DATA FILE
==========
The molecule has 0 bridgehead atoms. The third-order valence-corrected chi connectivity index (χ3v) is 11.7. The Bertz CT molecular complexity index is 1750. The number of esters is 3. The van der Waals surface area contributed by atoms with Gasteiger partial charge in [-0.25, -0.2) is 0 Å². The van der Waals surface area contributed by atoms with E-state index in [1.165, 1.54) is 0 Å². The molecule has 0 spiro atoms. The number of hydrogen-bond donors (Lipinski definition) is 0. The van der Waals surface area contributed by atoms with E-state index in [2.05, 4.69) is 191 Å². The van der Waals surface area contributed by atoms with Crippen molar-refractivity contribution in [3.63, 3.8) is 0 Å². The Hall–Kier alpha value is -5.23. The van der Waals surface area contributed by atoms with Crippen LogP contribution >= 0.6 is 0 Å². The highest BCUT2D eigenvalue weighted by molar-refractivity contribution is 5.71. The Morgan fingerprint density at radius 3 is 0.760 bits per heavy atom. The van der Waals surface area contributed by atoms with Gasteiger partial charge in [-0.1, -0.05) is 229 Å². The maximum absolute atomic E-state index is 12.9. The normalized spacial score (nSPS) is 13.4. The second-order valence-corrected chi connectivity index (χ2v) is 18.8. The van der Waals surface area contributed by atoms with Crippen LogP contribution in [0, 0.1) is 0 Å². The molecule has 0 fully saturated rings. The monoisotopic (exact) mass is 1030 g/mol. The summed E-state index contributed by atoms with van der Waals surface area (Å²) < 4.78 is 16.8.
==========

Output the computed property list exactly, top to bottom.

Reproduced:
The molecule has 0 bridgehead atoms. The third-order valence-corrected chi connectivity index (χ3v) is 11.7. The Bertz CT molecular complexity index is 1750. The number of esters is 3. The van der Waals surface area contributed by atoms with Gasteiger partial charge in [-0.25, -0.2) is 0 Å². The van der Waals surface area contributed by atoms with E-state index in [1.165, 1.54) is 0 Å². The molecule has 0 spiro atoms. The number of hydrogen-bond donors (Lipinski definition) is 0. The van der Waals surface area contributed by atoms with E-state index in [2.05, 4.69) is 191 Å². The van der Waals surface area contributed by atoms with Crippen molar-refractivity contribution in [3.63, 3.8) is 0 Å². The Hall–Kier alpha value is -5.23. The van der Waals surface area contributed by atoms with Crippen LogP contribution >= 0.6 is 0 Å². The highest BCUT2D eigenvalue weighted by molar-refractivity contribution is 5.71. The Morgan fingerprint density at radius 3 is 0.760 bits per heavy atom. The van der Waals surface area contributed by atoms with Gasteiger partial charge in [-0.1, -0.05) is 229 Å². The maximum absolute atomic E-state index is 12.9. The normalized spacial score (nSPS) is 13.4. The second-order valence-corrected chi connectivity index (χ2v) is 18.8. The van der Waals surface area contributed by atoms with Crippen LogP contribution in [0, 0.1) is 0 Å². The molecule has 0 fully saturated rings. The monoisotopic (exact) mass is 1030 g/mol. The summed E-state index contributed by atoms with van der Waals surface area (Å²) < 4.78 is 16.8.